Killer Asteroids

During my recent vacation I visited my old friend Nathan Myhrvold, and got a tour of his company’s lab near Bellevue. At that time he told me about what he had been working on recently, which has now appeared on the arXiv here, and is the subject of news stories today at the New York Times and Science magazine.

I confess I’ve never worried much about killer asteroids, but am glad that someone is doing this. Nathan has always pursued a wide range of different interests, and killer asteroids has evidently been one of them. I first heard from him a year or two ago about how he had gotten interested in the question of how to model the observability of such objects. Such modeling affects choices to be made about how to optimally search for these things (space-based or earth-based telescopes? what kind?). He wrote a paper last year about this, which was published in March.

What Nathan told me when I saw him was that he had found significant problems with the modeling done by the NEOWISE/WISE group at NASA, and you can now judge for yourself by reading his paper. I’m very far from being able to understand the details of this story well enough to judge who’s right here. I do know Nathan well enough to know that his work on this deserves to be taken very seriously, and would bet that he has identified real problems. As noted in the comments there, the reaction from one of the NASA WISE people quoted at the end of the Science article wasn’t exactly confidence inspiring.

Update: There’s a press release about this out from NASA today, pretty much devoted to attacking Nathan’s work.

Update: For some specific criticisms of Nathan’s work, see the comment thread here. For a response to some of this from Nathan, see here.

Update: Scientific American has an article about this here.

: As pointed out by Wayt Gibbs in a comment, those interested in some discussion of the main point at issue might want to read the exchange here.

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74 Responses to Killer Asteroids

  1. Ethan Vishniac says:

    Ned Wright is a professor at UCLA, not a NASA person. I urge anyone interested to read the papers rather than judge by your opinion of Ned Wright or Nathan Myhrvold. For those without the patience to do so, I note that Ned has been usually acerbic, and usually correct, throughout a long career in science.

  2. Peter Woit says:

    Ethan Vishniac,
    Thanks, fixed the affiliation, I think.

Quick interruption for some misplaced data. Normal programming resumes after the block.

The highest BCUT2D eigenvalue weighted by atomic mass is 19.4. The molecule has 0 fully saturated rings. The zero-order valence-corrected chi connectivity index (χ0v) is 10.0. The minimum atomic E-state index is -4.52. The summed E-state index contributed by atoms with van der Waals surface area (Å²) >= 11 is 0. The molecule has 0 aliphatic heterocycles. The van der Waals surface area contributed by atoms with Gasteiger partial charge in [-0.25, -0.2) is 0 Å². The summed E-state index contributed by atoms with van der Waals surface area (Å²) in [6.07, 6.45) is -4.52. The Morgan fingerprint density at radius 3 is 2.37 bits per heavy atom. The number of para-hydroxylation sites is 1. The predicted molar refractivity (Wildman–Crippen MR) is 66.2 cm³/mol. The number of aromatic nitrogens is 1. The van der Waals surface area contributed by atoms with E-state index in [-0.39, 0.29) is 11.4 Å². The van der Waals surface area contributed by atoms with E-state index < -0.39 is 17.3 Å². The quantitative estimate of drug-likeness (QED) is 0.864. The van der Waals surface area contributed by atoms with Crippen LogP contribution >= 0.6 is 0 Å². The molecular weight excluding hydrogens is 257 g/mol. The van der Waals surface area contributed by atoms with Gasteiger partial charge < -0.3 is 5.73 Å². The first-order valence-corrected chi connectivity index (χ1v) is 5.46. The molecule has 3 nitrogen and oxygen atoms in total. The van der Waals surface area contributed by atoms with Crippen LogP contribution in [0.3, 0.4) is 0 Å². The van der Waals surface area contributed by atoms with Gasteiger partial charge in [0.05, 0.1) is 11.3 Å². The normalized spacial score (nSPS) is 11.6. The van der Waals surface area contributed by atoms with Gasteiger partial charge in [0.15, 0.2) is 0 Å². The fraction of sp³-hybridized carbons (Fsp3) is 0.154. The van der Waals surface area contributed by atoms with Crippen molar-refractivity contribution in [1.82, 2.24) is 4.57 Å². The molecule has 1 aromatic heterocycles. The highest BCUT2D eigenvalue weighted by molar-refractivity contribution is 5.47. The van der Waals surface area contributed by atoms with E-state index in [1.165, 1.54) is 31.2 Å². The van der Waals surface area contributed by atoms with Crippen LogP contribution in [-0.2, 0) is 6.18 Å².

I know nothing about Wright, but I do have a lot of experience with what happens when you tell smart scientists they’re wrong about something. If you’re the one who is wrong, you quickly learn immediately why. If it’s them, you get this kind of thing (for which “juvenile” is more accurate than “acerbic”).

  3. Henry Lichtenstein says:

    If triple “l” “Killler” is not merely a typo, please explain what you mean by it. Thanx.

  4. edmeasure says:

    It’s entirely possible that some significant threats among the smaller asteroids could be missed, whether for these reasons or others, including ones that could flatten a city or a small country. The big ones, extinction level event size, not likely. That’s not the case for comets. Giants could be out there coming and we wouldn’t see them until it was entirely too late.

  5. Peter Woit says:

    Henry Lichtenstein,
    I do think the triple “l” looks quite good there, but I fear it is a typo that I’ll fix.

  6. Henry Lichtenstein says:

    Whew! Glad it wasn’t meant to imply another Chicxulub impactor was heading our way.


  7. Dwayne Day says:

    “I do have a lot of experience with what happens when you tell smart scientists they’re wrong about something.”
    I note that while you complain about the reaction of one of the WISE scientists, you neglect to address a very serious issue here: Myhrvold did NOT bring up these issues in a peer-reviewed paper, but by posting it to a blog and then having his public relations people notify various science journalists and bloggers about it. That’s bypassing normal (and proper) scientific procedures. It’s not really telling “smart scientists they’re wrong about something,”–the way you do that is by publishing with peer review. This is unprofessional behavior.
    In addition, Myhrvold also interjected himself into an ongoing NASA mission selection competition in an obvious effort to influence that selection. That too is unprofessional. He’s not a knight in shining armor, he’s a spoiler.

  8. Peter Woit says:

    Dwayne Day,
    Nathan did not “post the paper to a blog”. He posted it on the arxiv and submitted it (if you believe the NYT) to the journal Icarus. Among the fields I’m familiar with, posting a preprint to the arXiv at the same time as submitting it to a journal is the standard behavior.

    I have no idea whether he would like to influence the NASA selection, but don’t see why, if he’s convinced there’s a problem with the NEOWISE numbers, it is “unprofessional” for him to raise the issue. Put differently, if you knew there was a problem with the numbers being used in such a selection process, it seems to me that you would have some duty to raise the issue. He’s an unusual case of someone who has deeply immersed himself in the relevant technical issues, while not being affiliated with any of the groups seeking funding (even more unusual in that not only is he not seeking funding, others have been seeking it from him).